It’s been one of those roller coaster weeks.

I finished my Master’s presentation last weekend (yay!), and a couple people have asked me if I feel like a “Master” now. I have confidently responded, “Yes, I am definitely a much better teacher now than I was two years ago, and my Master’s program has played a huge role in that.”

I went into the week excited to be a teacher and not a teacher going to grad school for the first time in two years, but I got a dose of humble pie on Monday when the majority of my lessons were flops. The week has been a series of ups and downs since then. So it feels weird to write this post, which is a rough skeleton outline of a unit I taught several weeks ago that I felt went pretty well, after a week like this, which felt like a major flop teaching wise.

This was my first time truly teaching the Pythagorean Theorem rather than just reviewing it with students. I’ve really been working this year to find ways to get my students to notice and discover things in math rather than me telling them stuff. I’ve been surprised that often times a small change I make to a lesson makes a huge impact on the overall lesson. (I’ve come a long way with my 8th graders. 6th grade is a whole other story. That’s my project this summer.)

I started this unit off having students notice and wonder using the following image from this Desmos graph.

I wasn’t quite sure where the lesson would go after this. I had notes ready to go, but before I got to that I put an example where students needed to find the length of the hypotenuse up on the board. I was excited to see students drawing the squares to find the hypotenuse. Even though I was the one to show them the picture above, I don’t know if I would have thought to do a problem problem using that visual until our discussion in class and we started doing the example together. I decided to forgo the notes that day and continue with more examples using their own way of thinking about these problems before I formally introduced the Pythagorean Theorem.

By the end of that first day, students’ work looked something like this.

I can’t remember if I gave them a problem where they had to find the length of a leg the first day or the second day, but I’m pretty sure it was before I formally introduced the Pythagorean Theorem.

By the end of the first day some students got it. Others felt completely lost, but that was a great opportunity to have the conversation about how if students were confused that was a good thing. I tell my students it means they’re paying attention and are engaged in what’s going on enough to be confused. I tell them to stick with it and don’t give up. I tell them to trust me. I’ll get them where they need to be. It was only the first day of the unit.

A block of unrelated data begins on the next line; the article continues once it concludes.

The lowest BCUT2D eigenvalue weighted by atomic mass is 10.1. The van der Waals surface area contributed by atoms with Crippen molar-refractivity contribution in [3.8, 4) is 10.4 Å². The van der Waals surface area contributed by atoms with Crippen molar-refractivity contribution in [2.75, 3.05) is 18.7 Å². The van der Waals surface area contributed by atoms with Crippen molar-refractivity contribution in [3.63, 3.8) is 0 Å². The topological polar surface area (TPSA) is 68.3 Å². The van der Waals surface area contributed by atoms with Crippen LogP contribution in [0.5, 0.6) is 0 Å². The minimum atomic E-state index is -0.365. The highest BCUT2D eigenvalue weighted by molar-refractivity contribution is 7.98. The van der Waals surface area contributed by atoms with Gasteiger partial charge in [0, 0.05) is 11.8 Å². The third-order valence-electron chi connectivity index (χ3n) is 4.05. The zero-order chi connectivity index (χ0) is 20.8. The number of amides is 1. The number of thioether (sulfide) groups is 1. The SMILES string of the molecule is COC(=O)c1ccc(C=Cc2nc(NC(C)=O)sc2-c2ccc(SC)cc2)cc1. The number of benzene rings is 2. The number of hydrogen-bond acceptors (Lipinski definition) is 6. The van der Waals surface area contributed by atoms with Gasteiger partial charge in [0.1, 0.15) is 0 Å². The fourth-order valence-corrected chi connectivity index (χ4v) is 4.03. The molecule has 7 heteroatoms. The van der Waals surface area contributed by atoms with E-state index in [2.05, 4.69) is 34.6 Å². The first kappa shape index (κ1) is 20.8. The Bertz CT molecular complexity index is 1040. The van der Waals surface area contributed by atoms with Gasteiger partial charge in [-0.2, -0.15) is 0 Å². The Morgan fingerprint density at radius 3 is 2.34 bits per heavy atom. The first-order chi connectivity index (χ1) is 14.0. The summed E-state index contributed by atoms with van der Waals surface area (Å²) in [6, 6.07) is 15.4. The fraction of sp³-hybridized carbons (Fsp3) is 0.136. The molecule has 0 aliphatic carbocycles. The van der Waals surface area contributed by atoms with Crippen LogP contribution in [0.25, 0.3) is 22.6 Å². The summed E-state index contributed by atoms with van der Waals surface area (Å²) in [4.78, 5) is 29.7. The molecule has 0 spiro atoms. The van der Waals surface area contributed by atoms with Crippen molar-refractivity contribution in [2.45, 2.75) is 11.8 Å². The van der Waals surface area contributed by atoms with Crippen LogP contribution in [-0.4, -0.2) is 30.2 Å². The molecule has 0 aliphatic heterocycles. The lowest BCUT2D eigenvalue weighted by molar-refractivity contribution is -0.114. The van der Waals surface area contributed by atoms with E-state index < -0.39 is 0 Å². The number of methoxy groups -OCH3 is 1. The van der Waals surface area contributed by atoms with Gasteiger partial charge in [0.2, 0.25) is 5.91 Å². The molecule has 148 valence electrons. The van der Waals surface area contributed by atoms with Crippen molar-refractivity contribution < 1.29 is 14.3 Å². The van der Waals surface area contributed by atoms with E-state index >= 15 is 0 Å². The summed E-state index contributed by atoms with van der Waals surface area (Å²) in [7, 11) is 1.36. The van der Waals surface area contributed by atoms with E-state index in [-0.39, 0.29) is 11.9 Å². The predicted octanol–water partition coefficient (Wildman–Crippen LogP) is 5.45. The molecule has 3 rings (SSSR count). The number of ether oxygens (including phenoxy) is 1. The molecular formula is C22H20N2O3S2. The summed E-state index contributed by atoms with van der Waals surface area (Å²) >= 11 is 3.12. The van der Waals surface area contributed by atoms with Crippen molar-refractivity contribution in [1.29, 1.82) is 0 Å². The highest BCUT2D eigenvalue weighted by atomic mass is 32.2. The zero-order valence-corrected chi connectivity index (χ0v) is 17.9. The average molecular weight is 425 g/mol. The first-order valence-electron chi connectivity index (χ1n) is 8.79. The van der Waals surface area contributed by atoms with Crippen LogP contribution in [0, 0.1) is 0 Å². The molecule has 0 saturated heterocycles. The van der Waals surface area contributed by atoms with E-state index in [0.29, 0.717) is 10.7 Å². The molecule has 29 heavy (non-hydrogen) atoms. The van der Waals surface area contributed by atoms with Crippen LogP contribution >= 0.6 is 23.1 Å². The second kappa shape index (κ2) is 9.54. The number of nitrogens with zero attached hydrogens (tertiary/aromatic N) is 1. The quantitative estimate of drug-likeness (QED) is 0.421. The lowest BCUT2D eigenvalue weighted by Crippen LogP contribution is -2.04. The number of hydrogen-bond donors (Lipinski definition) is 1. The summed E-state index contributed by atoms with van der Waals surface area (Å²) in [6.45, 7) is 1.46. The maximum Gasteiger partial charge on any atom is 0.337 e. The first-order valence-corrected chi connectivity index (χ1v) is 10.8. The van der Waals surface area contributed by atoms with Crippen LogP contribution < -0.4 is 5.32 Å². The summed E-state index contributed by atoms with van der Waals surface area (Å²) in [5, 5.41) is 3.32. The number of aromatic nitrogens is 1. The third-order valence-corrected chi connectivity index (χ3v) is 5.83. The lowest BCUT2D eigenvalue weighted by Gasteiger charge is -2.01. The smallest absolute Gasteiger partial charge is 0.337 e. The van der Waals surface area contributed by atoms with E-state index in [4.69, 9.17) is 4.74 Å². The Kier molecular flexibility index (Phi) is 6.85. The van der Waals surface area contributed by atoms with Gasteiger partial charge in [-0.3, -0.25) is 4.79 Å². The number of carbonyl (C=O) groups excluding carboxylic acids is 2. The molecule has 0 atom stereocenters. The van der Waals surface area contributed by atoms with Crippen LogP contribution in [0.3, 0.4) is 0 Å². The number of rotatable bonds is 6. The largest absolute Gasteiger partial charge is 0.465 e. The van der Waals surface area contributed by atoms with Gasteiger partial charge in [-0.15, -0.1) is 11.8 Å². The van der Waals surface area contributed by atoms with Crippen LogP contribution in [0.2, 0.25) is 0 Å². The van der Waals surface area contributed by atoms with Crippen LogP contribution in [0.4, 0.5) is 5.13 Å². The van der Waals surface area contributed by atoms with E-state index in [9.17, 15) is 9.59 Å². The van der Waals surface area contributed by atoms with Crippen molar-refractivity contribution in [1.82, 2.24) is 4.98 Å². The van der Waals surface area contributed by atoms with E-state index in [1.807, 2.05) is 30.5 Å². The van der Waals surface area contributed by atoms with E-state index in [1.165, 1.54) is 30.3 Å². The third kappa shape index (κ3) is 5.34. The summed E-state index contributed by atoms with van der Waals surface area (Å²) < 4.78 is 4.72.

And guess what? Later that week, those that were confused that first day, got it, and I reminded them of how confused they felt the first day and that conversation. That I told them to trust me and stick with it and that they’d get it. And they did.

One day when reviewing the Pythagorean Theorem in one of my classes, I asked a student why it worked. I wish I would have recorded his response. I thought it was pretty perfect! “Well, if you find the area of the square on that leg and the area of the square on the other leg and add them together it equals the area of the square on the hypotenuse. Then to find the length of the side you take the square root.”

I made this Desmos activity for some in class practice later that week.

I also used this unit to talk about rational vs. irrational numbers. It wasn’t quite where I planned to introduce it, but my units got switched around a bit because of state testing.

We spent a day or so on rational and irrational numbers. I expected to find a Desmos card sort on this, but couldn’t so I came up with** this one**. Shortly after I created that one, I also saw that Joel Bezaire also created one. You can find his **here**.

The last big concept in this unit was finding the distance between two points using the Pythagorean Theorem. I started that day by reviewing the Pythagorean Theorem. Then I posed this question to students.

It was fun to see my students excited that they were able to figure this out on their own. To me it seems like such a small difference from the types of problems we had been doing, but to my middle schoolers, this is an entirely different problem at first glance. It’s fun to see many students who at the start of the year would shut down when any new type of problem was put in front of them now trying different things to attack a new problem.

Then I gave students two ordered pairs and asked them to find the distance between the two points. As one group worked on this problem, one person started by graphing the points and another started by finding the difference between the *y*-values and the *x*-values like they had done earlier in the year to find slope. Their conversation was another one I wish I had recorded. As they compared their strategies I overheard, “No, it’s the same thing. When you subtract the *x*‘s, it gives you the length of this leg, and when you subtract the *y*‘s, it gives you the length of this one.”

What I really liked about this unit was there was very little direct instruction -a little bit when I formally introduced the Pythagorean Theorem and a little bit when students took notes on rational and irrational numbers. Other than that students were in groups working on problems the majority of the time.